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Study reveals mismatch between qualifications and market needs in Mozambique

Tracer study suggests Mozambique’s economy is not generating enough demand for employees with a university-level education, and that students are often poorly aware of career paths and what different jobs require. First published in November 2019, the study is now available in both English and Portuguese.

Final report  |  Relatório final

Over 2000 final-year university students from across Mozambique’s six largest universities participated in a survey that traced students’ career pathways after graduation. Carried out between March 2017 and September 2019, the survey aimed to map the participants’ experiences of entering the labour market, and to gain a better understanding of the factors affecting their success in securing good employment.

Highlights from the survey results:

  • Graduates’ entry into the labour market is seldom smooth or linear – There was much variation in the economic and employment status of the surveyed graduates over time.
  • Underemployment and unemployment are common – While most graduates were able to find jobs, many of these were of low quality, with little security and low pay, and some graduates had to pay for their job. 18 months after graduation, 23% of graduates were unemployed.
  • There is an area-of-study mismatch – Most graduates were not able to find employment related to their fields of study. However, there is variation between study areas: for example, graduates with a background in education or health were more likely find jobs in a relevant field than graduates with expertise in industry or in the agricultural sector.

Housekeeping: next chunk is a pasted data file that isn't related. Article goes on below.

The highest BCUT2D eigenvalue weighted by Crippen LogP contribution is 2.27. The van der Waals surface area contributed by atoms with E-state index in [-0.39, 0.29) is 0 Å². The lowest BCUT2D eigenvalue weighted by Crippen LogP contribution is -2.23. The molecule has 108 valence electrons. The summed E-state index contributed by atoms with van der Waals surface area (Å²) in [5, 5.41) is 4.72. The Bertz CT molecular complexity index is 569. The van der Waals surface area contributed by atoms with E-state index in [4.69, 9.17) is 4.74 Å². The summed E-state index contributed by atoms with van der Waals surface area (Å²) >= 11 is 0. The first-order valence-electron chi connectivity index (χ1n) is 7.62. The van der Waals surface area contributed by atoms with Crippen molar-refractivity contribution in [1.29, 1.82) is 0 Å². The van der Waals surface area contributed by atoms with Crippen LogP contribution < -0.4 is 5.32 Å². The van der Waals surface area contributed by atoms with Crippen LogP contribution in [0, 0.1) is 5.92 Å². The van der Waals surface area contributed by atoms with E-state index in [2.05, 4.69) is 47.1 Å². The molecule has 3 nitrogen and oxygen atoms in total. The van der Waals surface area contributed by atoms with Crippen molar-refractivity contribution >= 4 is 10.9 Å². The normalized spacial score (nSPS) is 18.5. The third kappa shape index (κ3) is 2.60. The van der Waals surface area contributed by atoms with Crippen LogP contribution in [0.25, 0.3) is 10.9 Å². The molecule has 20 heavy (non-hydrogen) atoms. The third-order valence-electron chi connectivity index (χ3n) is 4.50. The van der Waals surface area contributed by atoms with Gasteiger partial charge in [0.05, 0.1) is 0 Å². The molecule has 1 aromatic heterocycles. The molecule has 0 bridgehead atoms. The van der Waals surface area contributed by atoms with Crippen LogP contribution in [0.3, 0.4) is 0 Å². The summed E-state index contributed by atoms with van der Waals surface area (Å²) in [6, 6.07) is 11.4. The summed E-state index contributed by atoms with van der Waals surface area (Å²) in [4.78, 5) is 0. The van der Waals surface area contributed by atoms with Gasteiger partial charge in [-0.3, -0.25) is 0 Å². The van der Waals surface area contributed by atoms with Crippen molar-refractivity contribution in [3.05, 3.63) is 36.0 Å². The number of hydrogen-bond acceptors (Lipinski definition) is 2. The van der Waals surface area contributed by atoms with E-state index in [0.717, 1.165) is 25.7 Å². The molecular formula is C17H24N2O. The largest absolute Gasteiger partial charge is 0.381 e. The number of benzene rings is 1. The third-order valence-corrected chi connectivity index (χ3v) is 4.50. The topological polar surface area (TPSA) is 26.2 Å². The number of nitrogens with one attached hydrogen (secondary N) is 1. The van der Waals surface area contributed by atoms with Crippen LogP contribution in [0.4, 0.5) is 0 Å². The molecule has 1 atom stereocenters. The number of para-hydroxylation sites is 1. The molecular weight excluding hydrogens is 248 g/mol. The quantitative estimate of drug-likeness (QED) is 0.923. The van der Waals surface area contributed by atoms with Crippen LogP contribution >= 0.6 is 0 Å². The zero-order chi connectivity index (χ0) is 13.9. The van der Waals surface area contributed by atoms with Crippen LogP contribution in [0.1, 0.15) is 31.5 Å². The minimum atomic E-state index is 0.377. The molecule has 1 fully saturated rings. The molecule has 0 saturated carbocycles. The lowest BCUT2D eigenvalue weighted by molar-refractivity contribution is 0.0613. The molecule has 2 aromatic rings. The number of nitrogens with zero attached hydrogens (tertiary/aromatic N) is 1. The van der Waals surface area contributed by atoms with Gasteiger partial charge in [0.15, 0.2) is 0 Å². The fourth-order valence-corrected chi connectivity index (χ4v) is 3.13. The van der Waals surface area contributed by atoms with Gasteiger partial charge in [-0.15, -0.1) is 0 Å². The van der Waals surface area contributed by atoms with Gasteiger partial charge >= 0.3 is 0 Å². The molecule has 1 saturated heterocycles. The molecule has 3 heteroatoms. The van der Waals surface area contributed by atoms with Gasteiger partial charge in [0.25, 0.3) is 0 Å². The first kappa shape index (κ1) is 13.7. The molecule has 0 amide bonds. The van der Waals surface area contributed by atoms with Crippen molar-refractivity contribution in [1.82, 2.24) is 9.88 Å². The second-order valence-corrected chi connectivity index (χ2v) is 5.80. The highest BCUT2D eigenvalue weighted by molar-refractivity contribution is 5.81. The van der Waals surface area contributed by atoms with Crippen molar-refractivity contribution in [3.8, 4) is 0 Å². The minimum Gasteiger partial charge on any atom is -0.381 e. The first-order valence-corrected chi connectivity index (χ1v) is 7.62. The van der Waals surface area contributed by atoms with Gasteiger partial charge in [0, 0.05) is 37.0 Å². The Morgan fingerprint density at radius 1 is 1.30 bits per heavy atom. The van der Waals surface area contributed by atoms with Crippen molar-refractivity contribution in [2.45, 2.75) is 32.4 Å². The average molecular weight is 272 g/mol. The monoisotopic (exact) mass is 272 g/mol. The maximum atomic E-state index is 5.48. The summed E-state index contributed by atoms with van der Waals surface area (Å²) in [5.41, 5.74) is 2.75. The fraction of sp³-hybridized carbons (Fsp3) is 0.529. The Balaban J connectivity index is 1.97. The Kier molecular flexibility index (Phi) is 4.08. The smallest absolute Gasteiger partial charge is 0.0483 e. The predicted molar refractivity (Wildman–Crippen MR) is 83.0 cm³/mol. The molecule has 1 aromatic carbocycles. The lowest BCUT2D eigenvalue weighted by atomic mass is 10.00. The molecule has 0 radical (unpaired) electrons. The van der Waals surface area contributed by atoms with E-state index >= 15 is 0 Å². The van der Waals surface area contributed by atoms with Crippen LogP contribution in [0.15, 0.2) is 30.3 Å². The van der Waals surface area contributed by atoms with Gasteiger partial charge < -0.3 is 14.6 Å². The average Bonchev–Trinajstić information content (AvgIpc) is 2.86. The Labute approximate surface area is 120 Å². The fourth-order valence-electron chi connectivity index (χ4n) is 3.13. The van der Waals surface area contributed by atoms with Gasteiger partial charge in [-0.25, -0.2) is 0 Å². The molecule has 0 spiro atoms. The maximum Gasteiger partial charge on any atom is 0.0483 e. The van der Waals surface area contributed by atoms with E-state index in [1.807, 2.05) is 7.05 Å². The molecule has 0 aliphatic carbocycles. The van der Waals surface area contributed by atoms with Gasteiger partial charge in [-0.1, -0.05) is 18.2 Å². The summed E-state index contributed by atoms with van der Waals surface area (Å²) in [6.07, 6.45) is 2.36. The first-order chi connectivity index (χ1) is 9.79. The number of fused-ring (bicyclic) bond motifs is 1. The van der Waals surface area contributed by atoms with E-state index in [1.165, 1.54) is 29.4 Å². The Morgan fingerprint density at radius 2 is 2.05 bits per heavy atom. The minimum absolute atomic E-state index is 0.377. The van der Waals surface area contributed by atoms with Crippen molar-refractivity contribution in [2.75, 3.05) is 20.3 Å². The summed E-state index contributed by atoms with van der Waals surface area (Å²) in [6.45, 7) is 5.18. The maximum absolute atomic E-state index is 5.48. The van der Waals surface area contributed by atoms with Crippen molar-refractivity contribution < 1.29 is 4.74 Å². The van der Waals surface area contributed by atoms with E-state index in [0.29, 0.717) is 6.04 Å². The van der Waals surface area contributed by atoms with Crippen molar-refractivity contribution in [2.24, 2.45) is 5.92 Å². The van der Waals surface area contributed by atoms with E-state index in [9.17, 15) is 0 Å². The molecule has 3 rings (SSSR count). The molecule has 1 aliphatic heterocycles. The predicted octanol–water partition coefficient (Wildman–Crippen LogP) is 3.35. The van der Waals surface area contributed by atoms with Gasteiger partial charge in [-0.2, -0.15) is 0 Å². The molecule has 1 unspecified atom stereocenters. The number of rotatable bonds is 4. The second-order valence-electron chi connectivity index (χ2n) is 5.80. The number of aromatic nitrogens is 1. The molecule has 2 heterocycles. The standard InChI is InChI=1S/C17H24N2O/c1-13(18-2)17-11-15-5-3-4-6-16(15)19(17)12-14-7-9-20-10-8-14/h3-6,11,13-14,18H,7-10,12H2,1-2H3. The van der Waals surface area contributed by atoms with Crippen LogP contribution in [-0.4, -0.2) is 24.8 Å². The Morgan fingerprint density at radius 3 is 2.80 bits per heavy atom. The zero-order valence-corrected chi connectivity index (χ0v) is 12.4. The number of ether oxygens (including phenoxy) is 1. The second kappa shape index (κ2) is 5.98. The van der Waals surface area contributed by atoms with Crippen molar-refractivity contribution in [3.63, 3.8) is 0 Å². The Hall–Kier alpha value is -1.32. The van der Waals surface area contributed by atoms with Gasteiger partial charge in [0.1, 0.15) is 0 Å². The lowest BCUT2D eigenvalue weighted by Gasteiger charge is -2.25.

• Women face more difficulties than men in entering the labour market – Women had to look for a job for longer and had lower median earnings than their male counterparts with the same educational background.
  • Graduates face disappointment of unmet expectations – For example, many found their salaries to be lower than expected. While most believe their education to have been worthwhile, half consider their current job not to require a university degree.
  • Formal channels and services to help graduates find work are not sufficiently used – Jobs were found mainly using informal channels and personal networks.

Sam Jones, Research Fellow at UNU-WIDER, says: 'Through its results, the tracer study aims to assist universities and policymakers identify what information and actions are needed to ensure that higher education investments can be used most productively in the labour market.'

The data from the survey will be made available online by the end of 2020. The Survey of school-to-work transitions of university graduates is part of the Inclusive growth in Mozambique – scaling up research and capacity programme, funded by the Ministry of Foreign Affairs of Denmark, the Ministry for Foreign Affairs of Finland, and the Norwegian Ministry of Foreign Affairs.